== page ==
A mass grave was found in Balochistan’s Panjgur district on 17 July, 2018, containing four bodies decomposed beyond recognition.
Relatives of missing persons, a term used for victims of enforced disappearances in Balochistan, flocked to the site of the mass grave fearing the bodies might belong to their loved ones. However, there was no way they could identify the bodies as they had been decomposed beyond recognition.
Thousands of people in Balochistan have been reported missing since 2004 when Pakistan’s military launched a brutal counter-insurgency operation in the province to curb a separatist insurgency. Bodies of hundreds of missing persons began appearing dumped in desolated areas in 2009.
S* was one of the first to rush to the site of the newly discovered mass grave in Darag e Dap, Parom, Panjgur, in the scorching afternoon of July 17. He was expecting to find the body of a man who worked at his crop fields. The man had been picked up by the military along with S’s uncle, who was released two days after the arrest.
“The mass grave was discovered by a truck driver,” S told Balochistan Times. “A group of truck drivers were on their way from the border village of Parom to the Panjgur town. They stopped about a kilometer from the Levies check-post and sent a representative to bargain the customary bribe to be paid to pass the Levies check-post. As they waited for his return, one of the truck drivers walked to a nearby hill to relieve himself when he saw a piece of cloth protruding from under the ground and being blown by the wind. When he approached the cloth, he saw human body parts under stones and rocks.”
He left the scene without further investigation, as he did not want to be involved in any trouble. People who have previously found dumped bodies have been grilled by security forces.
The truck driver drove to the Panjgur city where he talked about his discovery. The news broke like wildfire and dozens of relatives of missing persons drove to the site and dug four bodies out of the mass grave.
Darag e dap, literally meaning the opening to the gateway, where the mass grave was found, is situated on the brink of a dry lake, the Paromi Kap. The only dirt road connecting the villages of Parom with Panjgur forms a bottleneck over here. The Levies, a local civilian law-enforcement agency, has established a check-post at this bottleneck to control the entry point to Parom.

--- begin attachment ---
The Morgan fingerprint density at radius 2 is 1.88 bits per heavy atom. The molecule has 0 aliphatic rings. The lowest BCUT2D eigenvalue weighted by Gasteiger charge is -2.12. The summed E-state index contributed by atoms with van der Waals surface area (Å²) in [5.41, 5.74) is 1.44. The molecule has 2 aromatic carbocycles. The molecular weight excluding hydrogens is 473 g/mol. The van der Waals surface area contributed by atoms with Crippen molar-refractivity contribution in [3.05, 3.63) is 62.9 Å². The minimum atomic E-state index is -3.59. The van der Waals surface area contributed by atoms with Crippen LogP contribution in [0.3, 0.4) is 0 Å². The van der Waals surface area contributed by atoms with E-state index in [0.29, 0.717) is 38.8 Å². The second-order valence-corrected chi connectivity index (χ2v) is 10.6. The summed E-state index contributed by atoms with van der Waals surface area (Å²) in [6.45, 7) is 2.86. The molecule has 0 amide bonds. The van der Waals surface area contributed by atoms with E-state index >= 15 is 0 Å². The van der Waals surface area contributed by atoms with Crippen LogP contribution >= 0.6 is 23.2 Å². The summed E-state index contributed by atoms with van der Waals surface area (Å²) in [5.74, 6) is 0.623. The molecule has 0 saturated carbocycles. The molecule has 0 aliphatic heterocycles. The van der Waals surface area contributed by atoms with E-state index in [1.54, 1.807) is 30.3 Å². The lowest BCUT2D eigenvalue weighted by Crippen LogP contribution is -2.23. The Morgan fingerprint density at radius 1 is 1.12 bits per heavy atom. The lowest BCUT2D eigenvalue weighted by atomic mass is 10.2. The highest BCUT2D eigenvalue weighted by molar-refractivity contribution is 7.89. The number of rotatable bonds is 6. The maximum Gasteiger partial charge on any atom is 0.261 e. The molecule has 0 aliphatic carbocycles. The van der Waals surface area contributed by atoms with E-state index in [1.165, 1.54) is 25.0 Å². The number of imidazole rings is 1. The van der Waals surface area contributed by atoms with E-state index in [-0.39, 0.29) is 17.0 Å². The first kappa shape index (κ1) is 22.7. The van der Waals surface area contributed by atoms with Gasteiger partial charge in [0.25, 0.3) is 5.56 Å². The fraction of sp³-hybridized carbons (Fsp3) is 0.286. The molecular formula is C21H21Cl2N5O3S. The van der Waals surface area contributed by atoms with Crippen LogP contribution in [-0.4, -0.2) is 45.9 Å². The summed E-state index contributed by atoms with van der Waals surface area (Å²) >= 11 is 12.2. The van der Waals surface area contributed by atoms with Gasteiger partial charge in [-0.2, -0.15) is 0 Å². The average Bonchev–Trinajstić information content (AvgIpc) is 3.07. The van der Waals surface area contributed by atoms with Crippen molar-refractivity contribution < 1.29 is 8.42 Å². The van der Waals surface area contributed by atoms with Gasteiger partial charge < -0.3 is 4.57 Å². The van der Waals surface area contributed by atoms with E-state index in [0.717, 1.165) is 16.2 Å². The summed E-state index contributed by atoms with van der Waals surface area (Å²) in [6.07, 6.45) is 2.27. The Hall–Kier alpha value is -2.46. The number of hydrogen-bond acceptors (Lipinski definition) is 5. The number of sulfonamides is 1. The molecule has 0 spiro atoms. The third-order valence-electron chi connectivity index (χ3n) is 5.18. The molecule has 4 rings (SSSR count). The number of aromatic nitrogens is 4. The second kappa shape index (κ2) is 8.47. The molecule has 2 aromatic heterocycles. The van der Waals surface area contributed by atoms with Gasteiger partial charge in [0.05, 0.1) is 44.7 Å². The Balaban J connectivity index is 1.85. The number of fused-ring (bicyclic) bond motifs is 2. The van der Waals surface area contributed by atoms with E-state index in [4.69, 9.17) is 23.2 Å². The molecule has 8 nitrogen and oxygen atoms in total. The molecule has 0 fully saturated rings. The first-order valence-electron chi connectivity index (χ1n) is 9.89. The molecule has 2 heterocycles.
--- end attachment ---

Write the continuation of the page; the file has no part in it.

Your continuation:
The check-post controls the passage of Iranian goods smuggled into Pakistan by Baloch truckers who pay a settled amount to security officials for safe passage. The check-post personnel also help paramilitary FC personnel during their operations against Baloch militants by blocking the passage.
Parom area of the district Panjgur shares a long border with Iranian Balochistan and is one of the heavily militarized areas in the district. It is reported that around 2,000 army personnel are stationed in the area while the total whole local population does not exceed 4,000.
Prolonged fightings between Baloch militants and the military have forced many locals to migrate to safer locations. Recent census in Pakistan showed Panjgur had one of the lowest population growth rates in Pakistan confirming reports of mass displacements.
One such internally displaced person, who has migrated to the Iranian side of the border, said he feared his missing cousin, Khan Jan shad, could be among the dead found in the mass grave.
Since all their family has migrated from Parom to Iran, there is no one to go and see the bones. “We asked other people to help us, but they are afraid to get involved in such cases,” he said.
When S* reached the site, he found the mass grave at once where dozens of people had already gathered with the hope to identify the bodies.
They were carrying shovels to dig the site. The bodies were not buried deep. Within a few minutes of digging, they unearthed four bodies. All their hopes evaporated in thin air as none of the bodies was recognizable.
The bones were then collected by the locals with the help of the Levies force and transported to the Panjgur city.
“Some of the bones were so fragile they broke into pieces as soon as one touched them,” said S, as many locals feared some sort of chemical had been used on the bodies.
A similar mass grave was discovered in Panjgur district in May 2011. The dead bodies were later recognized as that of Abid Shah, Abdul Sattar and Safeer Baloch, all of them political activists previously picked up by Frontier Corps in broad daylight from the Panjgur downtown. The dead could only be recognized by the shoes and pieces of clothes still on their bodies.
Another mass grave was also discovered in district Khuzdar’s Tootak village in January 2014. Naseer from Balochistan’s Awaran area was among the 169 dead found in the mass grave. Naseer had been abducted from Awaran city by Frontier Corps in front of villagers.